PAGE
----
Nubian pyramids are pyramids that were built by the rulers of the Kushite (centered on Napata and Meroe) and Egyptian kingdoms. Prior to the Kushites building these pyramids (which are located in modern day Sudan), there had been no pyramid construction in Egypt and the Nile Valley for more than 500 years.
The area of the Nile valley known as Nubia, which lies within present day Sudan, was home to three Kushite kingdoms during antiquity. The first had its capital at Kerma (2600–1520 BC). The second was centered on Napata (1000–300 BC). Finally, the last kingdom was centered on Meroë (300 BC–AD 300).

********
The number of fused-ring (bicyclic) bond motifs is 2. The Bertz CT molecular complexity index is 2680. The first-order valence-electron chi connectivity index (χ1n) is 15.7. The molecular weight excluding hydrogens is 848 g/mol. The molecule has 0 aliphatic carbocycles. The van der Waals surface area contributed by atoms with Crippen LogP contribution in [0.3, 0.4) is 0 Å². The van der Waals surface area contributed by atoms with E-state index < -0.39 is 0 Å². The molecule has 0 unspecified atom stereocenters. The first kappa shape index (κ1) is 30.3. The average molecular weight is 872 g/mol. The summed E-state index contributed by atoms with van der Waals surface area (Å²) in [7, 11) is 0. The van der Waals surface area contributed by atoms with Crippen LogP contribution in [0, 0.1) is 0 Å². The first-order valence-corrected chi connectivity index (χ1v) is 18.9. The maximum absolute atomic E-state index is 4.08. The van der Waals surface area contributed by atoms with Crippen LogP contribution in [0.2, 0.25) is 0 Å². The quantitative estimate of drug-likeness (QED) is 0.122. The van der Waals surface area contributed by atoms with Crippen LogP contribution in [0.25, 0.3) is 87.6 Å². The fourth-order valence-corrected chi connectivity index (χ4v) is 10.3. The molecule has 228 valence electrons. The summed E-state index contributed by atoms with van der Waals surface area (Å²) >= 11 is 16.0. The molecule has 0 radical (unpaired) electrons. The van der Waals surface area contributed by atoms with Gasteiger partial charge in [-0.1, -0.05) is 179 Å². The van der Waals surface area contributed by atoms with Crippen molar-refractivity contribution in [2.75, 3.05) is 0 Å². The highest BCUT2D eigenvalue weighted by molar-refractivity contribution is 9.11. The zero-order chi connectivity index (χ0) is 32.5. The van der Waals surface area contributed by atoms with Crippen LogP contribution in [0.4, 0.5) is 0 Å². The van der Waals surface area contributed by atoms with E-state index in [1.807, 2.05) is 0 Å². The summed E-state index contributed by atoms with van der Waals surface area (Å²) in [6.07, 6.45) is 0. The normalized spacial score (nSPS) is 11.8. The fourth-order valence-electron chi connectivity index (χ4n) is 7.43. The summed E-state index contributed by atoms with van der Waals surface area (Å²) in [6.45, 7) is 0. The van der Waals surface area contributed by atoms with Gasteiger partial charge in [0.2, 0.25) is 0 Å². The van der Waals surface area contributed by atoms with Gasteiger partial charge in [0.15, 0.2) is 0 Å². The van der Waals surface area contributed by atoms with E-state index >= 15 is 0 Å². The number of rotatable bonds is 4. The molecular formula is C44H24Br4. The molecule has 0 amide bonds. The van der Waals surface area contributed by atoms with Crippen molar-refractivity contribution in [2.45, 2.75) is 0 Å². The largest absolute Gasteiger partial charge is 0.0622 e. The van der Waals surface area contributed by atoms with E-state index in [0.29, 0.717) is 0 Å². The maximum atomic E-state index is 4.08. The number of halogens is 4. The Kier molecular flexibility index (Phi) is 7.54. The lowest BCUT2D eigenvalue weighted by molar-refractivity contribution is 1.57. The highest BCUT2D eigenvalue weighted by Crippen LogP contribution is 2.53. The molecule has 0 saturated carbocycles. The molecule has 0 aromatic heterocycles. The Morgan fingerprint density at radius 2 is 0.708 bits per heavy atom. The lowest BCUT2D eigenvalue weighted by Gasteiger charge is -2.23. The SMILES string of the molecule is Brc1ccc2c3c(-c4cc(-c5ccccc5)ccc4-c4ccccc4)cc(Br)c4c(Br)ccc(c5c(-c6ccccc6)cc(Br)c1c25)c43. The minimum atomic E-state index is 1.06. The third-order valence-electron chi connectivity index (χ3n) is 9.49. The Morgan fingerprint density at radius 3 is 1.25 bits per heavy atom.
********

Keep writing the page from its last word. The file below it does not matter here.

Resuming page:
Approximately 255 pyramids were eventually constructed at three sites in Nubia over a period of a few hundred years to serve as tombs for the kings and queens of Napata and Meroë. The first of these was built at the site of el-Kurru, including the tombs of King Kashta and his son Piye(Piankhi), together with Piye’s successors Shabaka, Shabataka, and Tanwetamani. Fourteen pyramids were constructed for their queens, several of whom were renowned warrior queens.